This Saturday sees the huge carnival that is Pride in London as hundreds of people march through central London and thousands of people watch and support them from the sidelines. It is one of the highlights of my calendar as I take my place in the parade. I am not the most outgoing, and certainly not the most flamboyant of people, and for many years I avoided Pride but I slowly became convinced of its importance and why it was right to be involved. This year I feel that need all the more passionately in the light of the horrifying events in Orlando less than a fortnight ago. Those attacks are a more eloquent reason as to why Pride events are important than all the words that could be written. Scores of lives snatched away through one person’s ignorance, hatred and loathing of the difference. We must continue to march to underscore the need to accept difference and to celebrate it and to make events like Orlando a distant memory and never again a present experience.
I found myself reflecting that the USA should be one of the best places in the world to be LGBT and yet we have seen in recent weeks and months that it is far from the case. From states victimising transgender people with laws to dictate which restroom to use to the ever present hatred of extreme religious figures singling out LGBT people. The events in Orlando happen within a context and the context in the US is far from good, and yet it ought to be so much better. The US was a nation that forged itself in rebellion to the perceived tyranny of British rule and issued a declaration of Independence in July 1776. That declaration set in writing the grievances of a nation but also put forward a vision of something better.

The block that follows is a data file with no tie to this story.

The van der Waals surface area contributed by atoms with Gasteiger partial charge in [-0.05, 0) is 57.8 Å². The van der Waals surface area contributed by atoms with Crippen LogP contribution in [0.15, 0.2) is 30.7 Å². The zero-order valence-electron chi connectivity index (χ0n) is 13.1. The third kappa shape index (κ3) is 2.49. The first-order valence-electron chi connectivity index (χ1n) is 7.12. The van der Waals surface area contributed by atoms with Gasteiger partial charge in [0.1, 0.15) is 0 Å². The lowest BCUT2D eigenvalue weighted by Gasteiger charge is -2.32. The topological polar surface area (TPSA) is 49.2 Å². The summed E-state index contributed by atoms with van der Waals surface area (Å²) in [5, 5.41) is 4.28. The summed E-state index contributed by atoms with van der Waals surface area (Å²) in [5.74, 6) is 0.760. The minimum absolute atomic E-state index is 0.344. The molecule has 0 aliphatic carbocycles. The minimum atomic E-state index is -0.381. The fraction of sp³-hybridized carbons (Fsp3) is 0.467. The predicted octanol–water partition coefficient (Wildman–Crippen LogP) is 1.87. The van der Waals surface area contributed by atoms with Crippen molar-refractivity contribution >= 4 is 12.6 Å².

We hold these truths to be self-evident, that all men are created equal, that they are endowed by their creator with certain unalienable rights, that among these are Life, Liberty and the pursuit of Happiness.
The above quote is the very second sentence of the declaration of Independence, it asserts universal equality as a self-evident reality. It is there in plain words with no qualification. All are created equal and in possession of unalienable rights. That means rights that cannot be abridged, circumscribed or denied; the rights are not separable from the status of equal humanity. That should give huge hope to the LGBT community in the US, the words that set in train the foundation of their country covers them “all men are created equal”. It is why I say that the US should be a beacon to the world on these issues and everyone should agitate for them to live up to their founding ideals and make those words a more perfect reality in this 21st Century.
I am sure that the Pride event in London will once more reflect solidarity with the LGBT community in Orlando in their continuing hours of grief and suffering. However the events are a reflection of the wider solidarity with LGBT communities around the world for whom the ability to live the lives they choose as the people they are is little but a fantasy. For those in Russia facing state sanctioned and endorsed hostility and prejudice, for those in African nations facing criminal charges for being different and for those in the Middle East facing death in often sickening circumstance simply for loving in a different way. All this will certainly be on my mind as I once again overcome my natural fear of being looked at or watched to put myself in the middle of another Pride march. A march is a disciplined progress from one point to a destination, we have yet to reach that destination and so year in and year out the march must continue!